All Acropyga are thought to be hypogaeic (living entirely underground), surviving primarily by "tending" mealybugs (Hemiptera: Pseudococcidae) on underground roots for their exudate (sometimes referred to as "honeydew") (Weber, 1944; Williams, 1998). This mutually beneficial relationship is called trophobiosis (Holldobler and Wilson, 1990).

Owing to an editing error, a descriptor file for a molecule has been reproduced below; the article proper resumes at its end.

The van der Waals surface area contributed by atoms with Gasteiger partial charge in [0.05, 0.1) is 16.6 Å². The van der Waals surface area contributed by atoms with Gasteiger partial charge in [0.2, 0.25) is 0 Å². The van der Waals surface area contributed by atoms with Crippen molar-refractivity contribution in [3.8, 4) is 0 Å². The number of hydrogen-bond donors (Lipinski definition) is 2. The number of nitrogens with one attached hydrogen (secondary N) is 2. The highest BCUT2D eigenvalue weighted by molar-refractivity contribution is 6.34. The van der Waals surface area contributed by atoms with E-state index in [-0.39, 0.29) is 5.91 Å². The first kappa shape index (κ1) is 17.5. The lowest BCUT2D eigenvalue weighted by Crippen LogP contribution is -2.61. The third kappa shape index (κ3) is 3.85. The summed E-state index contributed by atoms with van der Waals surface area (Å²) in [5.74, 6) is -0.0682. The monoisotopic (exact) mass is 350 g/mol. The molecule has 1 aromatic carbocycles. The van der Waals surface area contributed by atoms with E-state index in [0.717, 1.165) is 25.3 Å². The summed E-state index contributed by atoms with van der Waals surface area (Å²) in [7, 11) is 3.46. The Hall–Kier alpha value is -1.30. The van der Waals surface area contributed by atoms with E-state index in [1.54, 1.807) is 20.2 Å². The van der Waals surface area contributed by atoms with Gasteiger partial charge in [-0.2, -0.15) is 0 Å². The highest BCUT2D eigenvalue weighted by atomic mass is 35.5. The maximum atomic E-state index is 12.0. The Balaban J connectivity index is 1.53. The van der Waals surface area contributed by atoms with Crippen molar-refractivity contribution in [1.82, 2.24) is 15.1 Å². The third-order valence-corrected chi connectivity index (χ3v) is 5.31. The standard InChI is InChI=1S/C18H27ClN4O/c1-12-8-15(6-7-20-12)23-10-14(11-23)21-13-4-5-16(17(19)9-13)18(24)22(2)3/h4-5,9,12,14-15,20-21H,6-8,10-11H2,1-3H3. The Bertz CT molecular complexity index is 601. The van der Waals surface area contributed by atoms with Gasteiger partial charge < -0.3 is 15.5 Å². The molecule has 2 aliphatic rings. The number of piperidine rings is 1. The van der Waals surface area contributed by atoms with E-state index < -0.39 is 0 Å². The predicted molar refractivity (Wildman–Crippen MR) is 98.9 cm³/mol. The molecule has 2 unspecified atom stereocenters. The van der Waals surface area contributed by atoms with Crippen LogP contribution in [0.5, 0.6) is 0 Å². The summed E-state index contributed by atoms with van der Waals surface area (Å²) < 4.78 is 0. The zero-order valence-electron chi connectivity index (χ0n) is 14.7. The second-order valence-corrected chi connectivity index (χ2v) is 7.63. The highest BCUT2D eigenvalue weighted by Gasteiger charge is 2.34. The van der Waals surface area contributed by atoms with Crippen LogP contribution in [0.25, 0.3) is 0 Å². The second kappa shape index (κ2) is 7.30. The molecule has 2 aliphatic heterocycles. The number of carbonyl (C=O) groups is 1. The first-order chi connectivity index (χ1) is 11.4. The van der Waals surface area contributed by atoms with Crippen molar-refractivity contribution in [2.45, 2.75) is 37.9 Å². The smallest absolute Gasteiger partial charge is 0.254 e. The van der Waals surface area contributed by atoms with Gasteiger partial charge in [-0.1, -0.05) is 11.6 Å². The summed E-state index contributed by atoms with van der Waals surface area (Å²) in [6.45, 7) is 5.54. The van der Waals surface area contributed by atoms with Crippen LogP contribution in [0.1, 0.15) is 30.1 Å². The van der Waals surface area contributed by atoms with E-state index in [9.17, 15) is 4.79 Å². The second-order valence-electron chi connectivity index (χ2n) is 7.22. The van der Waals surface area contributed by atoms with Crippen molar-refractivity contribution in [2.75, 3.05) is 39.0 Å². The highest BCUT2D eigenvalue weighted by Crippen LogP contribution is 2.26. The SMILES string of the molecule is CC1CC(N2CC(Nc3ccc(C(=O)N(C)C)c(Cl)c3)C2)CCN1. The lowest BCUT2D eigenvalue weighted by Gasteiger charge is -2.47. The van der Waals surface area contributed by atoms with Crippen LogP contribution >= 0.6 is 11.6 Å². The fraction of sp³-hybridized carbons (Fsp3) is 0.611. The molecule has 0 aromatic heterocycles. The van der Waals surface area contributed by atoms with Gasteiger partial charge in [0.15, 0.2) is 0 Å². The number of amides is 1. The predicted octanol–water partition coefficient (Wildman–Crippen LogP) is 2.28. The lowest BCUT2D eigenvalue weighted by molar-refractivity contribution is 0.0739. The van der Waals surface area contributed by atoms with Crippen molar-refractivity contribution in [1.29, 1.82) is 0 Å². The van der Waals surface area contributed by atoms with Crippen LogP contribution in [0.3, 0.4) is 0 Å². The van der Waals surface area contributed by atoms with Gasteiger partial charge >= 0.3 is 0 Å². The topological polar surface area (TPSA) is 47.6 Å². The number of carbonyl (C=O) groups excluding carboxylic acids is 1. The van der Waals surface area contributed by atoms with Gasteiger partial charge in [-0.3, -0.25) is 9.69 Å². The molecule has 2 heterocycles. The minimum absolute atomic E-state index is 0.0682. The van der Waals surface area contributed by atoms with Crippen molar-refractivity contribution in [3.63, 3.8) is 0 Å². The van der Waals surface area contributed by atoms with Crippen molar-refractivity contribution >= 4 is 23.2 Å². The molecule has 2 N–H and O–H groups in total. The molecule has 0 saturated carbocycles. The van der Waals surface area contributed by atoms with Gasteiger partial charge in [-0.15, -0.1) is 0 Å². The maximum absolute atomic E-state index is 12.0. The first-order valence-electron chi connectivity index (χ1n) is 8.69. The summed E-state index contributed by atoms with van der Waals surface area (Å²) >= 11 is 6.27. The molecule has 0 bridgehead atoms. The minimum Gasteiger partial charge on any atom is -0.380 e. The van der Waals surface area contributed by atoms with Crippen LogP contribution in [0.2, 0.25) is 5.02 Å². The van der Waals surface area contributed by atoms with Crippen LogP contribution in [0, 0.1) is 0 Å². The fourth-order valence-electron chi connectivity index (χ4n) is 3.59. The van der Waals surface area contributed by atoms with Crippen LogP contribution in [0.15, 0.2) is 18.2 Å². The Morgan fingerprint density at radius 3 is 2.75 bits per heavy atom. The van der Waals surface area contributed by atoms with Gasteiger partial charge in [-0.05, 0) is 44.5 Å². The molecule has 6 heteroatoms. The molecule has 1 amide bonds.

Acropyga species are all believed to be obligate coccidophiles (dependent on their tended mealybugs for survival). The strength of this trophophitic relationship is clarified by a number of observations. Queens of eleven species have been observed emerging from their nests prior to their mating flight with a mealybug held in their mandibles (Biinzli, 1935; Wheeler, 1935b; Brown, 1945; Eberhard, 1978; Prins, 1982; Buschinger et al., 1987; Williams, 1998; Johnson et al., 2001). The mealybug that each queen carries presumably serves as a "seed individual" from which a new generation of mealybugs will be started in the newly founded ant colony (Weber, 1944; Williams, 1998). This behavior is called trophophoresy (LaPolla et al. 2002) with queens exhibiting this behavior said to be trophophoretic. The mealybugs utilized by Acropyga belong to the subfamily Rhizoecinae, and it is likely that the mealybugs are not able to survive independently of the ants (Williams, 1998). LaPolla et al. (2002) observed that Acropyga epedana keeps mealybugs with their brood. When a nest in captivity was starved, workers refused a variety of food items presented to them, suggestiving that the ants are completely dependent on the mealybugs as a food source. Fossil evidence suggests that the trophobiotic behavior ofAcropyga ants is an ancient one. Johnson et al. (2001) reported that Acropyga queens were discovered in Dominican amber, either holding a mealybug or with a mealybug nearby in the amber matrix. The amber was dated to the Miocene and is at least 15-20 million years old.